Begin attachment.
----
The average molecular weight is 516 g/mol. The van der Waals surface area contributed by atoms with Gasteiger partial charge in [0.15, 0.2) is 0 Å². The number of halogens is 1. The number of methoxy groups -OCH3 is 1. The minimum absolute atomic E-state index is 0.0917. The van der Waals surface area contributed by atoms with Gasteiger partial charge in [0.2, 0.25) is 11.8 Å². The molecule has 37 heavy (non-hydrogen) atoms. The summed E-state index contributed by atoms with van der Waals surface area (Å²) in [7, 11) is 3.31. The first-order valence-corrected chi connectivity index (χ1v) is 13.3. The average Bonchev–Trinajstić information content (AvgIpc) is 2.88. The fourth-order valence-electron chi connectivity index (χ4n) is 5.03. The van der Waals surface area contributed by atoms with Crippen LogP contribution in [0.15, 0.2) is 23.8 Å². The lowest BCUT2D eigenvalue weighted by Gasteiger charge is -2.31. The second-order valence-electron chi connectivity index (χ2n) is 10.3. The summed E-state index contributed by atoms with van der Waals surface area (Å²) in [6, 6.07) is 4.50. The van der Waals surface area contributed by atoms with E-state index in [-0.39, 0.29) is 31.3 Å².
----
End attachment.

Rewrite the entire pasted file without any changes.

The average molecular weight is 516 g/mol. The van der Waals surface area contributed by atoms with Gasteiger partial charge in [0.15, 0.2) is 0 Å². The number of halogens is 1. The number of methoxy groups -OCH3 is 1. The minimum absolute atomic E-state index is 0.0917. The van der Waals surface area contributed by atoms with Gasteiger partial charge in [0.2, 0.25) is 11.8 Å². The molecule has 37 heavy (non-hydrogen) atoms. The summed E-state index contributed by atoms with van der Waals surface area (Å²) in [7, 11) is 3.31. The first-order valence-corrected chi connectivity index (χ1v) is 13.3. The average Bonchev–Trinajstić information content (AvgIpc) is 2.88. The fourth-order valence-electron chi connectivity index (χ4n) is 5.03. The van der Waals surface area contributed by atoms with Crippen LogP contribution in [0.15, 0.2) is 23.8 Å². The lowest BCUT2D eigenvalue weighted by Gasteiger charge is -2.31. The second-order valence-electron chi connectivity index (χ2n) is 10.3. The summed E-state index contributed by atoms with van der Waals surface area (Å²) in [6, 6.07) is 4.50. The van der Waals surface area contributed by atoms with E-state index in [-0.39, 0.29) is 31.3 Å².